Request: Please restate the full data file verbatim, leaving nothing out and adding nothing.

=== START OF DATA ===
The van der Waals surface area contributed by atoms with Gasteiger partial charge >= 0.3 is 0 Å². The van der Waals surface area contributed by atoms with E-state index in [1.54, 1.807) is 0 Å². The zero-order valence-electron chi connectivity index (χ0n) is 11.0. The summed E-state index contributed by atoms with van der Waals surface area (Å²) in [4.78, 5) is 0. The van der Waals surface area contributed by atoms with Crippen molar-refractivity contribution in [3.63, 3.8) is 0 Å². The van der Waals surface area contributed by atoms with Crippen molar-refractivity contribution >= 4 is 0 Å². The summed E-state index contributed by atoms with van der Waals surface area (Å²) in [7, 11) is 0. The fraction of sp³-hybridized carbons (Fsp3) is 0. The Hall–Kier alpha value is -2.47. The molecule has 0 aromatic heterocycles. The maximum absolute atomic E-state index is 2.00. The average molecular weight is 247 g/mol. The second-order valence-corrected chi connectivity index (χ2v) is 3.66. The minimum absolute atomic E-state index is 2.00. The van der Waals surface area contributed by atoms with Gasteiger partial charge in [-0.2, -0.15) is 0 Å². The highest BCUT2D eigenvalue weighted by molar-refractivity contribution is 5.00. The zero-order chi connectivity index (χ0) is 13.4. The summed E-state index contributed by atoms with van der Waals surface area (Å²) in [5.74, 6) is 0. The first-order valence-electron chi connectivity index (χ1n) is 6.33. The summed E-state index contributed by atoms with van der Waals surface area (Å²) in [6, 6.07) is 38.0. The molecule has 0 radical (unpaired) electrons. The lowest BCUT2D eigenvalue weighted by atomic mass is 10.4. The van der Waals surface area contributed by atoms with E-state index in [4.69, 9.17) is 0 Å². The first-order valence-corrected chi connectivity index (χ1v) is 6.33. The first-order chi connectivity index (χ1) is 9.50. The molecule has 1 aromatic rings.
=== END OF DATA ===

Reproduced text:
The van der Waals surface area contributed by atoms with Gasteiger partial charge >= 0.3 is 0 Å². The van der Waals surface area contributed by atoms with E-state index in [1.54, 1.807) is 0 Å². The zero-order valence-electron chi connectivity index (χ0n) is 11.0. The summed E-state index contributed by atoms with van der Waals surface area (Å²) in [4.78, 5) is 0. The van der Waals surface area contributed by atoms with Crippen molar-refractivity contribution in [3.63, 3.8) is 0 Å². The van der Waals surface area contributed by atoms with Crippen molar-refractivity contribution >= 4 is 0 Å². The summed E-state index contributed by atoms with van der Waals surface area (Å²) in [7, 11) is 0. The fraction of sp³-hybridized carbons (Fsp3) is 0. The Hall–Kier alpha value is -2.47. The molecule has 0 aromatic heterocycles. The maximum absolute atomic E-state index is 2.00. The average molecular weight is 247 g/mol. The second-order valence-corrected chi connectivity index (χ2v) is 3.66. The minimum absolute atomic E-state index is 2.00. The van der Waals surface area contributed by atoms with Gasteiger partial charge in [-0.2, -0.15) is 0 Å². The highest BCUT2D eigenvalue weighted by molar-refractivity contribution is 5.00. The zero-order chi connectivity index (χ0) is 13.4. The summed E-state index contributed by atoms with van der Waals surface area (Å²) in [5.74, 6) is 0. The first-order valence-electron chi connectivity index (χ1n) is 6.33. The summed E-state index contributed by atoms with van der Waals surface area (Å²) in [6, 6.07) is 38.0. The molecule has 0 radical (unpaired) electrons. The lowest BCUT2D eigenvalue weighted by atomic mass is 10.4. The van der Waals surface area contributed by atoms with E-state index in [4.69, 9.17) is 0 Å². The first-order valence-corrected chi connectivity index (χ1v) is 6.33. The first-order chi connectivity index (χ1) is 9.50. The molecule has 1 aromatic rings.